Editor’s note: Read our followup story Westward-Bound Sooner to find out which NFL team Steven Parker will play for in the 2018 NFL season.

Former OU Defensive Back Steven Parker spent some time training at St. John Siegfried Health Club in early April as he awaited the NFL draft. Photo by Josh New

Steven Parker is a dreamer, and having his head in the clouds has served him well thus far.

One of his biggest goals while at Jenks High School was to play football at the University of Oklahoma. He achieved that marker and then some by starting every game as a defensive back for the Sooners during his final three seasons in Norman.

Like many seniors, Parker spent the past few months preparing for the NFL draft, April 26-28 at AT&T Stadium in Arlington, Texas, as he looks to realize another dream – making it with a professional team.

“This process has been very exciting,” says Parker, who spent several weeks in March training in Tulsa in preparation. “I’ve taken it just with all the blessings in the world.”

OU’s season ended in early January, when Parker shifted his focus to improving his stock at NFL combines. He trained until March 10 at the Michael Johnson Performance Center, a McKinney (Texas) facility owned by the four-time Olympic gold medal runner.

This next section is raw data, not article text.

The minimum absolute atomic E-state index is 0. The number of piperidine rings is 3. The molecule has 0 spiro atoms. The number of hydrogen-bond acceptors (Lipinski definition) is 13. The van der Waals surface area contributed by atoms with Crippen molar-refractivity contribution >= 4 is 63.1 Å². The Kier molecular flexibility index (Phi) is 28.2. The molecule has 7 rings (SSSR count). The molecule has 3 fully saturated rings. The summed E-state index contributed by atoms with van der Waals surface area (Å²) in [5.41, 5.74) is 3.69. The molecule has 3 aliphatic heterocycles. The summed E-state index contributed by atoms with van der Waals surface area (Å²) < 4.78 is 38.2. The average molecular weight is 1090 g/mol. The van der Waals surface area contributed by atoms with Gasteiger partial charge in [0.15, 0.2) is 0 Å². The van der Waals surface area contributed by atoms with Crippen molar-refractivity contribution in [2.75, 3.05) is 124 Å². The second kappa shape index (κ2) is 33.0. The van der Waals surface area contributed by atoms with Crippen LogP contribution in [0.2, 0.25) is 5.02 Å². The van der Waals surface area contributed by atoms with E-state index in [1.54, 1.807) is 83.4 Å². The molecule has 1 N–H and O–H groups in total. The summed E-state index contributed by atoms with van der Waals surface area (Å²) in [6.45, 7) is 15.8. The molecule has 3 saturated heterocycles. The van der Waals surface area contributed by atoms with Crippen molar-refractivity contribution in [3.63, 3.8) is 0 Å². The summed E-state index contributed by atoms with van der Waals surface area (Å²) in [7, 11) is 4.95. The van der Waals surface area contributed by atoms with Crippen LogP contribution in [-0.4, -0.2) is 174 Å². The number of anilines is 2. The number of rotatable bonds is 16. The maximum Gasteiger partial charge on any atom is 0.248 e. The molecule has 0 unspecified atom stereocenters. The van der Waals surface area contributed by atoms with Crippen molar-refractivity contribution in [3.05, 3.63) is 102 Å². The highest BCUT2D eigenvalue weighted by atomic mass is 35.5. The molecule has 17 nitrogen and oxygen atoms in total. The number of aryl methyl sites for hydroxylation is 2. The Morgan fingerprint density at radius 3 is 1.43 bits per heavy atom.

He returned to Norman on March 14 for OU’s Pro Day where he and his former teammates took the field one last time to impress NFL scouts, coaches and other personnel.

“It was a blast,” Parker says. “It was just an opportunity for us to showcase exactly what we’ve been doing the past couple months. I flourished and everybody else did as well.”

Parker, projected to be selected between the third and seventh rounds, will watch the draft with his parents, Francine and Steven Parker, who have since moved back to Oklahoma City from Jenks, plus other family and friends. No matter when his name is called, it will be an emotional experience.

Personal Trainer John Jackson works with Parker at the St. John Siegfried Health Club.
Photos by Josh New

“I’m probably going to cry … I’m not going to lie,” Parker said. “I’ll be hugging my mom, hugging my pops. I’m going to love every minute of it.”

Parker has nothing but gratitude for them.

His father “was the one who was having me up early in the morning, grinding, running hills at an early age,” he says. “I really do thank him for it because without him, I wouldn’t be here. He coached me one or two years, but I’d really say he coached me my whole high school career because he’s the one that let me get into football at an early age. I thank my mom as well.”

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